Wednesday, November 25, 2009

2nd Term Paper

Kimberly Knoll

Physics of Animation, A. Garcia

Nov 25, 2009

Animatrix: Final Flight of the Osiris

"Final Flight of the Osiris" is one of nine animated shorts from the “Animatrix.” It is a CG, Computer Generated, animation containing scenes that manipulate physical laws. The ship, Osiris, is under attack and Jue, the female lead, must enter the Matrix to deliver a letter before the ship is destroyed. The scene in analysis is of Jue jumping off a roof and doing many acrobatic tricks before she lands on the street. Unfortunately, many details were left unnoticed in the animation and manipulation of gravity. For instance, the path of action of falls, momentum and reactions from landings were not being accounted for, and the timing of a fall was completely incorrect. Jue can manipulate the laws of physics while in the Matrix, yet there are many inconguencies in how the artificial environment reacts to her and how she responds to it.

The Matrix is a world generated by computer programs. Robots that were created to help people eventually dominated the earth and gained control over the human race. The machines captured all the humans, gained control of their entire physical being, and created the Matrix so their minds would be occupied by a world they assumed was real. Few humans managed to escape the clutches of the machines, and were able to tap into the Matrix in their attempt to fight against the machines. While in the Matrix, those humans can defy real world physical boundaries because they know they are in a computer program, not reality.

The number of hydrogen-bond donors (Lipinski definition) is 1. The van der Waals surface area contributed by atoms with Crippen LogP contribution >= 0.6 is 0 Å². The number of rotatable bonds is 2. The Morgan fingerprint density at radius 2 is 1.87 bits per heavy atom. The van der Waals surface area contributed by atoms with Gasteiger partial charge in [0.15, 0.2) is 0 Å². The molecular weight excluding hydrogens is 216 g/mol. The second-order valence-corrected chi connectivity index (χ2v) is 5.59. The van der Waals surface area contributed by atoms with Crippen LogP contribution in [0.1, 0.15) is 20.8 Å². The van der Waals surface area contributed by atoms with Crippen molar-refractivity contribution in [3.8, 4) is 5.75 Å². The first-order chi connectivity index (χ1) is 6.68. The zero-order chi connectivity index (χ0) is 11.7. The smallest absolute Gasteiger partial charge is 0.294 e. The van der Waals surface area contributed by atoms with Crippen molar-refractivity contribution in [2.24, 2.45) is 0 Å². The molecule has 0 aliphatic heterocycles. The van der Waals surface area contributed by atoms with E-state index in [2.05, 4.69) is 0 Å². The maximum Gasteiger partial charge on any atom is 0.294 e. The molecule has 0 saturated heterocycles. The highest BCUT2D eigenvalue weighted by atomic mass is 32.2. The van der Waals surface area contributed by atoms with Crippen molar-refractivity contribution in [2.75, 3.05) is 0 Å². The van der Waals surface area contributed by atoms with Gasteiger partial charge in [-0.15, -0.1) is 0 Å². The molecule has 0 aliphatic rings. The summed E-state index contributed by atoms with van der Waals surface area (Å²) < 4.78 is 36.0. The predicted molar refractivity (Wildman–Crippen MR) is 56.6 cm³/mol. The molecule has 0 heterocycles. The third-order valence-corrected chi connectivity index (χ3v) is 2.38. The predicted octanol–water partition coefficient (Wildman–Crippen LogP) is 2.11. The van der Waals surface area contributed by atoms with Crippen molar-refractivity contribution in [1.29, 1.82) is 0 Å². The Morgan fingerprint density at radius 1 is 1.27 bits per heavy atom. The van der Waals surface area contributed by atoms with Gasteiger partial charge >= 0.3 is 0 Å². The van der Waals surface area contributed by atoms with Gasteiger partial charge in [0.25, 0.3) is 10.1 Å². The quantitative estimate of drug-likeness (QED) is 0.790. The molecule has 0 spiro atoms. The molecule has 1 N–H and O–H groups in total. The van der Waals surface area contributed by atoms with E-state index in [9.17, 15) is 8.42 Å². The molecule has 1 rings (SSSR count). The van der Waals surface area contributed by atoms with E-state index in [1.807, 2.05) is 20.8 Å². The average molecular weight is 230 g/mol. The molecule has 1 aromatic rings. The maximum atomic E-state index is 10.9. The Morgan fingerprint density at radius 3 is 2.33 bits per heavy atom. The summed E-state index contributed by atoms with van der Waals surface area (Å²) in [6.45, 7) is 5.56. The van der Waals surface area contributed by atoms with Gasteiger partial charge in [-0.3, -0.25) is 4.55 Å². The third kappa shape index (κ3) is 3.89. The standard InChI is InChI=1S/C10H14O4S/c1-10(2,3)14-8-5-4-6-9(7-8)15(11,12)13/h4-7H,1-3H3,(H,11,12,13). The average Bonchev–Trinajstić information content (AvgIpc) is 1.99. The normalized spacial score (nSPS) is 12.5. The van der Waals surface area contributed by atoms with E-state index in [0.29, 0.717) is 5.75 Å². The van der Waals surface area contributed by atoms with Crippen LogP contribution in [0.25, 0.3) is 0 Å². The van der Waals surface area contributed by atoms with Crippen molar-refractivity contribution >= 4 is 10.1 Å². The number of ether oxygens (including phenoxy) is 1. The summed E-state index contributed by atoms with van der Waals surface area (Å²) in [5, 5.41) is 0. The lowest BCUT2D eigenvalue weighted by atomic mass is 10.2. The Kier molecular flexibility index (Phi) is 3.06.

Jue is one of the humans that have this mental power over the Matrix. Therefore she can program herself to have super strength, which makes her appear indestructible. In the “Flight of the Osiris,” Jue is the lead character that performs powerful acrobatic stunts while jumping off a roof to get to a mailbox. When Jue finally lands on the ground, giant shock waves are sent through the earth’s surface in a rippling effect and Jue remains unharmed. Because Jue can send a shockwave through cement by landing on, we can assume she is made of a dense mass like steel and cannot break. Therefore she should have the same intense reaction everywhere she lands because her momentum is higher. However, at the very beginning of the scene Jue jumps out of a window and lands on a roof, but there are no shock waves present. If Jue had landed on the roof with the same momentum as her final landing, then the roof would also have shock waved and possibly collapsed on her. These two landings simply do not match up and therefore the audience is unsure of what abnormal powers Jue has in the Matrix. Obviously she has heightened strength and athletic ability, but none of those powers would give her the kind of mass that would cause a shockwave wherever she lands.